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Anomalous origin of left coronary artery: A malignant interarterial variant with a benign clinical course.

ABSTRACT Anomalous origin of coronary arteries represents a clinical challenge not only because of the anatomical variability, but also the possible functional consequences, pathophysiological mechanisms involved and the absence of large series in the literature that would provide evidence for clinical and therapeutic orientation. The authors describe the case of a 55-year-old male patient with a long history of atypical chest pain who was considered to have a low to intermediate likelihood of coronary artery disease. Therefore, and also bearing in mind his physical limitations (congenital left leg atrophy), he was referred for cardiac CT to rule out coronary artery disease. The exam showed a left coronary artery arising from the right coronary cusp and with an interarterial course, between the aorta and pulmonary trunk. Although this is a potentially malignant anatomical variant with surgical indication, a conservative approach was chosen, considering the late diagnosis and particular risk-benefit profile.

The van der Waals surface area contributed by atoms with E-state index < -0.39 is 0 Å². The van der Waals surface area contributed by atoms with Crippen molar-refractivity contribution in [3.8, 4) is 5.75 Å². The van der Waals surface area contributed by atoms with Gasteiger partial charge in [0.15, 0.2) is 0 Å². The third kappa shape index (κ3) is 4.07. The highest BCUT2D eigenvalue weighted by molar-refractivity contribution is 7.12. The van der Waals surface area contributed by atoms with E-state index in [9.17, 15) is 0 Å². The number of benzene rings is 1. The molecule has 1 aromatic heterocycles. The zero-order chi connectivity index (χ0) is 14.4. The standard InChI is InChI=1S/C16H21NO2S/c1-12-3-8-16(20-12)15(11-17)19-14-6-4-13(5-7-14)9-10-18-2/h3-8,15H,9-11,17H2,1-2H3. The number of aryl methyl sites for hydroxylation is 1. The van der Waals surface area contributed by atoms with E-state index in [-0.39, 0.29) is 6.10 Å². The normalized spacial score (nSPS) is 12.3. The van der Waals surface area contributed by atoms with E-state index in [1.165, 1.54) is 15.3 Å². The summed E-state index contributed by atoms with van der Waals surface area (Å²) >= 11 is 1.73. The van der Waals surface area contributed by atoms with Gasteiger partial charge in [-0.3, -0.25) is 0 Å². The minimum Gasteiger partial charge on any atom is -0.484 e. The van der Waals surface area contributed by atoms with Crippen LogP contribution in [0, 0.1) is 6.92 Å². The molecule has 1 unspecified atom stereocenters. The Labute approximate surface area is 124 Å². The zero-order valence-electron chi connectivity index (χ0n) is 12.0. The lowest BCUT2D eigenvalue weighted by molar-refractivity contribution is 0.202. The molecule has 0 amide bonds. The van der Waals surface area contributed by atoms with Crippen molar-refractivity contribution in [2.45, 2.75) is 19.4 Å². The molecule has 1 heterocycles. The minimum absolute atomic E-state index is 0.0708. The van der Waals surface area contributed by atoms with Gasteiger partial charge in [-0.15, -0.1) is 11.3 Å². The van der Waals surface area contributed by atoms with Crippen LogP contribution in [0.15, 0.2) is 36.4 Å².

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May 22, 2014